• House Wrens have the largest range of any New World songbird. Their range extends from Central Canada and all throughout North/Central America and can go down to the southernmost tip of South America.
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(Map via the Cornell Lab of Ornithology)
  • House Wrens earned their names because they tend to live close to humans and in man-made structures.

Who is your favorite avian neighbor? Tell me about them in the comments.

 

Guess Hoo’s Back?

Hi everybody! Guess “hoo” I saw yesterday? The Great Horned Owl! About 2 1/2 weeks ago, there was a Great Horned Owl outside my apartment. It was my first experience with an owl at night (you can read about my other owl experiences here). Around midnight Dave heard the Great Horned Owl calling again so we went out to investigate. This time we found the owl quickly. We could see its silhouette on a branch in the same tree as our last encounter. As it called we could see its tail moving and were also able to see its head movements. Now that we’ve seen it a second time I’ve been wondering more about it. Where does it come from? Does it live here? It would be cool if we had an owl neighbor that moved into the complex. I’m happy it came back. I feel so lucky to be able to be in the presence of a Great Horned Owl. I’ll let you know if we see it again.

The rain continues here in South Jersey. I like rain, but I’ll admit it’s been pretty dreary lately. It has basically been raining since last Friday, with a brief break Saturday morning/afternoon. I haven’t been able to go birding, but our backyard has been pretty busy.

Just from today Dave said that he saw most of our Feeder Friends: American Goldfinches, Downy Woodpecker, White-breasted Nuthatch, House Finch pair, House Sparrows, European Starlings, Northern Cardinal, Mourning Doves, and Carolina Chickadees. We have a new balcony visitor: the Carolina Wren. I know that the wren has been living here for awhile because I’ve heard its calls numerous times, but these days it likes hanging out and singing from our balcony.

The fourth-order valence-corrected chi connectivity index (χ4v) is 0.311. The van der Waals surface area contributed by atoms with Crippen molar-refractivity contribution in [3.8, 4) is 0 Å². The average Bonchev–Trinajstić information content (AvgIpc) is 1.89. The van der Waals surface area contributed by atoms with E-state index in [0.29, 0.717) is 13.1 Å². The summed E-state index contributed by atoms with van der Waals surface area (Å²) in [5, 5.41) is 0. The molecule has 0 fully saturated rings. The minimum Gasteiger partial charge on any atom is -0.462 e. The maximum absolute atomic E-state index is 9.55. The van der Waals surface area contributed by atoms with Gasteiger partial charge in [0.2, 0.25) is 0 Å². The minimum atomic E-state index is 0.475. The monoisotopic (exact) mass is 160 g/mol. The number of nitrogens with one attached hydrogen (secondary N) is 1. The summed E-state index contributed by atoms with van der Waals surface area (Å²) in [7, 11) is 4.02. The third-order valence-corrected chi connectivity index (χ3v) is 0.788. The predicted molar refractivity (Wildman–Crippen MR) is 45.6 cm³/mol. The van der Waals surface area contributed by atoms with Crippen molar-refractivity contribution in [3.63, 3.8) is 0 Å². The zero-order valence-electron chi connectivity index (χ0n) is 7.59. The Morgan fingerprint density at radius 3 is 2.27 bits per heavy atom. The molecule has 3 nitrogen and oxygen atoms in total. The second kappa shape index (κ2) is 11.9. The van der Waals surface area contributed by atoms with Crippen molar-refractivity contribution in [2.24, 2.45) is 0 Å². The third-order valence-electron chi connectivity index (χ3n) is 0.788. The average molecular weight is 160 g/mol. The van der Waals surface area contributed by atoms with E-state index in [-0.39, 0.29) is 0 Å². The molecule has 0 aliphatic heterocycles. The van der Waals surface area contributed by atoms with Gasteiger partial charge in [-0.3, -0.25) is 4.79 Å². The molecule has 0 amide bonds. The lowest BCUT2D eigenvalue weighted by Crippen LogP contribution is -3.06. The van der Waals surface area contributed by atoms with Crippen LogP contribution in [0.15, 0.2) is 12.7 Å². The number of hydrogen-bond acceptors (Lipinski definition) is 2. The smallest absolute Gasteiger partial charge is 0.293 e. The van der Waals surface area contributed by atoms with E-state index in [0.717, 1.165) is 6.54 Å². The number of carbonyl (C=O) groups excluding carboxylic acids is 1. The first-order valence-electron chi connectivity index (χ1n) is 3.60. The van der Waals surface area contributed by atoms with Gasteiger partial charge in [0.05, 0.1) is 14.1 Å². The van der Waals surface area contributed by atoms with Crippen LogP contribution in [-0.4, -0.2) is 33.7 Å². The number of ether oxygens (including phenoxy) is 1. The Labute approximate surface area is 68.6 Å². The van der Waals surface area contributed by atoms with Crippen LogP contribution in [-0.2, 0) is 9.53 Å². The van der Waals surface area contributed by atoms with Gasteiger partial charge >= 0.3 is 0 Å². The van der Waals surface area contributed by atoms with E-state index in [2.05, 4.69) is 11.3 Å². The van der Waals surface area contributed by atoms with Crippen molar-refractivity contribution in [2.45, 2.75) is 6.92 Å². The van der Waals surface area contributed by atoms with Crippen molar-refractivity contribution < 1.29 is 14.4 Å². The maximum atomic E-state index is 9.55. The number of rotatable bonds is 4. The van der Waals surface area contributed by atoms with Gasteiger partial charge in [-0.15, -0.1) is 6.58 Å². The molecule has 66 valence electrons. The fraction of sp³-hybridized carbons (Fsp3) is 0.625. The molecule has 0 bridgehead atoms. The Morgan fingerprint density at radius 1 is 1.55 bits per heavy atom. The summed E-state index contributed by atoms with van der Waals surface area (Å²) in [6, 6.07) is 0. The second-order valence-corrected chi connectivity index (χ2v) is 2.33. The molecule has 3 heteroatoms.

We have a nest box that is currently occupied by House Sparrows and on our bird cam we discovered that the Carolina Wren has a secret: he steals nest material! What a sneaky wren! We caught this little guy entering the box multiple time and stealing twigs. The wren usually gets caught by one of the sparrows. Oh the drama that unfolds! Once the House Sparrow pulled the wren out of the box and the two fought in mid-air. Speaking of the House Sparrows, they were mating on top of the box today so we’ll see if the female finally lays any eggs.

So I will leave you with my favorite “silly bird”, the Mourning Dove. These two cuties spent a few hours one day just resting on the balcony. I hope the sun returns so I can go birding this weekend and show you some more of our spring visitors.

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Relaxing (Image by David Horowitz)

Feeder Finches

Hello everyone! Sorry for the lack of posts. It’s been a very hectic week, so there hasn’t been much time go birding or blog. I’m happy to be back though. Despite the craziness, Dave and I have been able to get some glimpses at the feeder. We’ve had many Feeder Friends this week.

We’ve updated our feeding station. Over the weekend I bought some new hardware at my local Wild Birds Unlimited because I wanted to add a hummingbird feeder. So now we have the seed feeder, a suet feeder, and the hummingbird feeder. We haven’t had anything hummingbird visitors yet, but hopefully we will soon!

This spring we’ve had some new residents move in our backyard area. As usual the Bush Army (a.k.a what I call the House Sparrow family), Carolina Chickadees, and White-breasted Nuthatches frequent the feeder. We’ve also had some European Starlings who make occasional visits and who I believe have made a nest on a nearby building.

However, I’ve been very excited that we’ve been getting finches. I didn’t expect it because finches tend to like nyjer seeds and I buy a “no-waste” mix. It was a lovely surprise though; they add brightness to my day (they are my quintessential “cute bird”). We believe that there are a few American Goldfinches (at least 4) living in our cedar tree. A few weeks ago I talked about Goldfinch plumage changes and posted the following picture . The males were still dull and haven’t molted completely yet. IMG_0543

Now our males are in their bright golden breeding plumage. What a handsome little fellow!

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Enjoying the feeder (Image by David Horowitz)
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Male Goldfinch in a cedar tree (Image by David Horowitz)

We’ve also had House Finches, which are new feeder visitor for us. Male House Finches are bright red on their upper bodies with streaky brown lower bodies/wings. Female House Finches are a streaky grayish-brown. Both males and females have been coming to the feeder although we’ve only been able to get a picture of the female so far.